For years, Tyler Curry’s life was one big party. Drunken nights at gay bars. Champagne-fueled brunches. Shots! Shots! Shots! Until one day, when he was well into his 30s, he realized the party just wasn’t fun anymore.
“At the age of 33, I still found myself in the thick of the gay olympics of drinking and being ‘fabulous.'” Tyler writes in a new think piece. “Every weekend was filled with events that centered around alcohol, and every Monday came with bank statements of expensive ride-shares because I was too drunk to drive.”
Monday also came with feelings of embarrassment for how he behaved over the weekend, as well as feelings of inadequacy because “I couldn’t perform the way I wanted to at my job.”
“This fabulous life was taking a huge toll on my self-worth,” he says.
But it wasn’t until “one particularly rowdy weekend with my gaggle of gays” that Tyler finally realized he might have a problem. He woke up one morning extremely hung over with only a hazy recollection of the night before. The rest of the evening was a complete black out, including the cab ride home.
Then he got to thinking about his dad.
My father died by the bottle after struggling and failing for decades to quit drinking. I always had him to compare myself to as proof that I did not have a drinking problem. He was scary when he drank and lost control of his whole life due to alcohol. I was just a more bubbly version of myself when I drank, I reasoned, and my entire environment mimicked my own behavior.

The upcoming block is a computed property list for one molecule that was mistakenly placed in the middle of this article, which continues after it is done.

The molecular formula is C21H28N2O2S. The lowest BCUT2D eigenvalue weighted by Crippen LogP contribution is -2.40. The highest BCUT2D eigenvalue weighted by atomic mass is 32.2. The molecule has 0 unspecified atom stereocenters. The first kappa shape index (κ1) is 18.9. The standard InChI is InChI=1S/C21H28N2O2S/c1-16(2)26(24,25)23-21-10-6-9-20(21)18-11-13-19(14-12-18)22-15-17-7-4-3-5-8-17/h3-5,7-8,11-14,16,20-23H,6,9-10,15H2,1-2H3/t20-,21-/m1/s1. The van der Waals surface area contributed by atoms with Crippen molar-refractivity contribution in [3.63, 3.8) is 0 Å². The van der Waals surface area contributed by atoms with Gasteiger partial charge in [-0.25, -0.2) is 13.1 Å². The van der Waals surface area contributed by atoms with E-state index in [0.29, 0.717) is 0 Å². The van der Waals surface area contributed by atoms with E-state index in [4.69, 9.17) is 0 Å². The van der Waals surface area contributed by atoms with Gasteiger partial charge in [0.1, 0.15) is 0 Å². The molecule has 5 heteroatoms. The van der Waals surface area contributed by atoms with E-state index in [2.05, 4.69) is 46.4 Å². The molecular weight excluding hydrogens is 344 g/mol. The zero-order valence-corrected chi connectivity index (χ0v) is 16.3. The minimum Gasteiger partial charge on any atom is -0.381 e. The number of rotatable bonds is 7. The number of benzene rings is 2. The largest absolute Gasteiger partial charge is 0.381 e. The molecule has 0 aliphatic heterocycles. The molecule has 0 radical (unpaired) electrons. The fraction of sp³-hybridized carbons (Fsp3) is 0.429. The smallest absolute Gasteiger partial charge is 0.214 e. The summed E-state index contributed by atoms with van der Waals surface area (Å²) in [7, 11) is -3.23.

But, Tyler realized, that wasn’t exactly the case.
“I realized that my father was much like me when he was my age,” he says. “Alcoholism is a progressive disease, and my own was written all over the bathroom walls of the gay bars I frequented.”
According to the Pride Institute, an estimated 18 million Americans (roughly 15% of the population) suffer from alcohol addiction. The rate is even higher within the LGBTQ community. Numerous studies have found that as much as 45% of LGBTQs experience alcoholism.
“To the outside, I may not have personified what people think one might look like with a drinking problem,” Tyler says. “But I was the classic binge drinker, and my bottom was the realization that my actions were drastically different from those of the man who I wanted to be.”
Drinking made me a shittier boyfriend, because too many times I would snap at him because my head was pounding. Drinking made me a shittier son, because almost every holiday I was a little foggy from the night before. Drinking made me a shittier pet owner, because of the countless walks that I didn’t take my dogs on because I was too tired from the night before. Drinking just made me a shittier person, and that’s a damn good reason to quit.
Giving up the bottle wasn’t easy, Tyler says, but he’s happier now because he feels he’s become a better version of himself.
“If you have never thought you might have a problem with alcohol, none of this probably makes sense,” he says. “To the normal drinker, please enjoy one for me. But if you have ever questioned the hold that alcohol might have over your life, you owe it to yourself to choose you over the party.”